There’s no telling what you’ll see when you press “Play” on the long-awaited new EP from genre-smashing groove masters Soulive, but these five dynamic new tunes are guaranteed to turn the backs of your eyelids into a vibrant, action-packed movie screen. With Cinematics Vol. 1 (available on vinyl and digital formats Feb. 23 through their own imprint, Soulive Music), the band transforms their infectious blend of soul-jazz, hip-hop, R&B, funk and rock into a series of soundtracks for the movies of your mind.
Better yet, this initial volume is the first of a planned series of Cinematics EPs. With six long years having passed since the last time the three members of Soulive entered a studio together, fans will no doubt be excited to learn that there’s plenty of new music expected from guitarist Eric Krasno, drummer Alan Evans and keyboardist Neal Evans for the foreseeable future.
All three members have kept quite busy in their time apart from Soulive. Alan Evans runs his own studio Iron Wax in Western Massachusetts, while touring with Matador! Soul Sounds, a band that he formed with guitarist Eddie Roberts from The New Mastersounds. Eric Krasno released a critically acclaimed solo album, Blood From A Stone, in 2016 and produced records for Aaron Neville, London Souls and Marcus King among others. Neal Evans has worked on film and television scores, as well as becoming an in-demand keyboardist both in the studio and on the road for a number of high profile artists.
Despite the long hiatus, when the band reconvened in Al Evans’ Iron Wax studios in late 2017, they quickly gelled, calling upon the thousands of hours they’ve spent playing music together since Soulive’s inception in 1999. Arriving without any overarching concept in mind, they each brought a few loosely-sketched ideas and fleshed them out together.
“We trust each other to bring our voices to each other’s ideas,” says Alan, while Krasno adds, “I think Soulive creates our best material using that method.”
The “cinematic” quality of the music, then, arose naturally from the trio’s collective instincts rather than from some grand plan. But it’s unmistakably present throughout the session, conjuring imaginary sequences that take the trademark Soulive sound in thrilling new directions.
“We didn’t have to talk about anything,” Alan says. “It all unfolded as we were working on it; one song influences the direction of the next, and soon you find yourself going down this path. We want this music to take people on a little journey.”
Now that they’ve ventured down that path, of course, it remains for listeners to follow in their footsteps. That journey begins with the entrancing psychedelic soul of “Kings March,” which brims with the suspense and seduction of a vintage spy thriller. The laid-back “Bluebird” perfectly conveys the happiness traditionally associated with the titular bird, suggesting the freedom and possibility of a classic road movie. The band’s knack for vivacious funk comes to the fore on “Sidekick,” perhaps the theme for a supporting character out on their own spectacular adventures.
“Millers Last Stand,” with its exotic, Ennio Morricone-esque flavor, finds Soulive venturing into spaghetti western territory, imagining a gunfight in the quaint New England town of Millers Falls, Massachusetts, where Alan’s studio is based. The EP closes with the surf guitar cool of “Waves,” so befitting a beach movie that you can virtually feel the wind rustling your hair.
“A cinematic piece of music creates a mood. Film composers like Jerry Goldsmith, David Axelrod, Ennio Morricone and Melvin Van Peebles were all influential on the writing and recording process,” Krasno says. “The idea is to use soundscape and melodic interplay to enhance the feeling and sentiment of a visual and to amplify the emotion that it’s relating.”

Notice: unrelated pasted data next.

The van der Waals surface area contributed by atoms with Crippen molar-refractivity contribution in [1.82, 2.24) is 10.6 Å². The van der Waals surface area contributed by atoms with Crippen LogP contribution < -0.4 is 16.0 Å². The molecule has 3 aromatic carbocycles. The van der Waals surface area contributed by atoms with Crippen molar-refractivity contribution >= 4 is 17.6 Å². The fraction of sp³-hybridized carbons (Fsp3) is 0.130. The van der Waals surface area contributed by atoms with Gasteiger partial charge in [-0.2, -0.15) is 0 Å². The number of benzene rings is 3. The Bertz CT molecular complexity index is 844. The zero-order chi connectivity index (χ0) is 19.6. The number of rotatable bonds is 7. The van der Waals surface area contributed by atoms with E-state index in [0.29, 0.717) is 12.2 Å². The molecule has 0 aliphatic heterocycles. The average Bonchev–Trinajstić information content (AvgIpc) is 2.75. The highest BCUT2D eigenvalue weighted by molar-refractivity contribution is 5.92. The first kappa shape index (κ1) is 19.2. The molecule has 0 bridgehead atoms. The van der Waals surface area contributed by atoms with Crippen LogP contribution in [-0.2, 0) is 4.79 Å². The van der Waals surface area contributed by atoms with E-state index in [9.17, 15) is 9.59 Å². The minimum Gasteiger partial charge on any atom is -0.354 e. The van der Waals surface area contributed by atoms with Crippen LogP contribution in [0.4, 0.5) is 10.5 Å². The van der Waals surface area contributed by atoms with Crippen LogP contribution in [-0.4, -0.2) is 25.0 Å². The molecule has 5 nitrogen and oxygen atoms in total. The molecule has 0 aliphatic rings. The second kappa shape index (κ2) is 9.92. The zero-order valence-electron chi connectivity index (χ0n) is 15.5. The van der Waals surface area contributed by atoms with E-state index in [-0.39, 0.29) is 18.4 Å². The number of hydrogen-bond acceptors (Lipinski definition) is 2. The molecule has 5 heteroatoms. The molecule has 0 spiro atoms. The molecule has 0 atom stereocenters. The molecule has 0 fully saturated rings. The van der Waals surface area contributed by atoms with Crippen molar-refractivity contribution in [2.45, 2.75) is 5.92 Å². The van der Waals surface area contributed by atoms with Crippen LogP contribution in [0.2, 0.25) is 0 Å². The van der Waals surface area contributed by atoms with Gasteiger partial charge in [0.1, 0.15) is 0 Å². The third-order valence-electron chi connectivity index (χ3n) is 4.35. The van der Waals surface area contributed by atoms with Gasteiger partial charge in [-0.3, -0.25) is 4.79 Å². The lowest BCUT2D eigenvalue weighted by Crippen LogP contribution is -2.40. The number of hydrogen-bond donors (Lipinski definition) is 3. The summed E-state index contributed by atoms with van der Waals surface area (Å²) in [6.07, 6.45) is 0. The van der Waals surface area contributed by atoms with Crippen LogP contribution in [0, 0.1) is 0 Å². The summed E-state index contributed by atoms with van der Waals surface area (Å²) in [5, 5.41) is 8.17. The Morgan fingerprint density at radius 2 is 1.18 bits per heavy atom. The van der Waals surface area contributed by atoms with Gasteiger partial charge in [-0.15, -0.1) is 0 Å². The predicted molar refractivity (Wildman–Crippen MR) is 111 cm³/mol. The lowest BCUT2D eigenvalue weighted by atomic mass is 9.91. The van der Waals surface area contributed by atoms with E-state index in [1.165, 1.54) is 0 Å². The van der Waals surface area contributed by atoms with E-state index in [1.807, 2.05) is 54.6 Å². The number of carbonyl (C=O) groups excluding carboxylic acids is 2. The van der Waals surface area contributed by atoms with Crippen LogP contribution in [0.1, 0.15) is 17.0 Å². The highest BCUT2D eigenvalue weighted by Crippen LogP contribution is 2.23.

Cinematics Vol. 1 does just that, and with that umbrella title now established the trio will get back together over the coming year with the idea of Silver Screen serenades to guide them.
“It’s a really fun concept to mess around with,” Alan says. “But the exciting thing about it is that we have no idea what the next ones will sound like. In a few months our head-spaces are going to be somewhere different, the sound of the room is going to be different just because of the ambient temperature – all of these factors are going to change the sound of the next recording and the one after that. I’m psyched to come back with some totally different influences and see what that will sound like.”
The rapidly shifting landscape of the modern-day music business has given Soulive the opportunity to take such an unconventional approach to releasing music, offering fans a few tracks at a time as inspiration strikes.
“One of the advantages of putting out music in 2018 is that we can do it quickly and on our own schedule,” Krasno says. “We made this record top to bottom in two days and put it out about a month later, while it’s still fresh from being created.”
Alan adds, “You can work at the speed of your own creativity these days. That gives us a lot of freedom. The music can happen when it wants to happen, and whenever it does it’s going to be a lot of fun.”
“The greatest thing about what music represents to me at 50 years old is that I still get to come at it from an outsider’s perspective,” says Robinson. “The idea of it being a commercial enterprise or about popularity or about anything superficial is so far removed from what makes it go for us. After six years of solid touring with this band, we can still roll into Fayetteville, Arkansas on a Tuesday night and have the most fun of any musical thing I’ve ever been a part of. We don’t have the weight of responsibility or nostalgia, which means we’re in the very psychedelic situation of getting to be totally honest and create everything in the moment. That’s freedom.”